Interestingly, this fundamental change to the way IT operates has significant ramifications beyond just CoIT and BYOD. Yes, making the shift is hard. We have spent 30 years building the methodologies and paradigms we work within today. Change is hard and takes time. But the opportunities for those that make the change are significant.

Bottom Line: CoIT and BYOD are different, but related. Both require changes to the fundamental operations of the IT organization. Those changes, while challenging, can provide significant value moving forward.

Could Data Centers Become Black Sheep?

Could they? Could it be out of Vogue to operate your own data center? Current developments in Corporate Social Responsibility and a maturing data center marketplace are starting to drive these changes.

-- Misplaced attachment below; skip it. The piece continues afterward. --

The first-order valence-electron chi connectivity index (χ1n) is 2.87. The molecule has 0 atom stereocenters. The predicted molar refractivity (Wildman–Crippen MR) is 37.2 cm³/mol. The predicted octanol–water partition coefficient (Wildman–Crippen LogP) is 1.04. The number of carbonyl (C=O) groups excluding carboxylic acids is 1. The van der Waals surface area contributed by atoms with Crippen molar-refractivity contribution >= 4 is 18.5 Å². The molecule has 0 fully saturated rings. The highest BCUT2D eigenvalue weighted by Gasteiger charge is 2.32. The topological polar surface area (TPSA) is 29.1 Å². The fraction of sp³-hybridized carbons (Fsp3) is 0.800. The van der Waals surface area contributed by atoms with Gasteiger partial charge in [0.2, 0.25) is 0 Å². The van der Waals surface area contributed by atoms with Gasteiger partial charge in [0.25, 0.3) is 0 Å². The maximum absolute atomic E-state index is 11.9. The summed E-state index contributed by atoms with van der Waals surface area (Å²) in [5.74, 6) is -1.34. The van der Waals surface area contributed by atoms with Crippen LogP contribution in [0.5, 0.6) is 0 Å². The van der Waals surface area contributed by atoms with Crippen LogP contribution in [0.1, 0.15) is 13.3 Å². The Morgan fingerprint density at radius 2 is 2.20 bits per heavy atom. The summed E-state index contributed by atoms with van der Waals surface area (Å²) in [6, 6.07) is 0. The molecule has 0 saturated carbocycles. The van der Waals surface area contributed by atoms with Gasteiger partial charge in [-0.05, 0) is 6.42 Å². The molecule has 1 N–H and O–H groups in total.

For many, this could be a discussion about the pink elephant in the room. Data centers have been, and continue to be a requirement for businesses around the world. We rely more heavily every day on systems and the applications they run. Those applications run on servers and use storage subsystems; all of which are connected with networking devices. Collectively, we call this the “IT Load” for a data center.

The root question is not whether a data center is required. The obvious answer is: Yes! The real question is: Do I need to operate my own data center? But we will get to answer that question in a minute.

Data Center Energy Consumption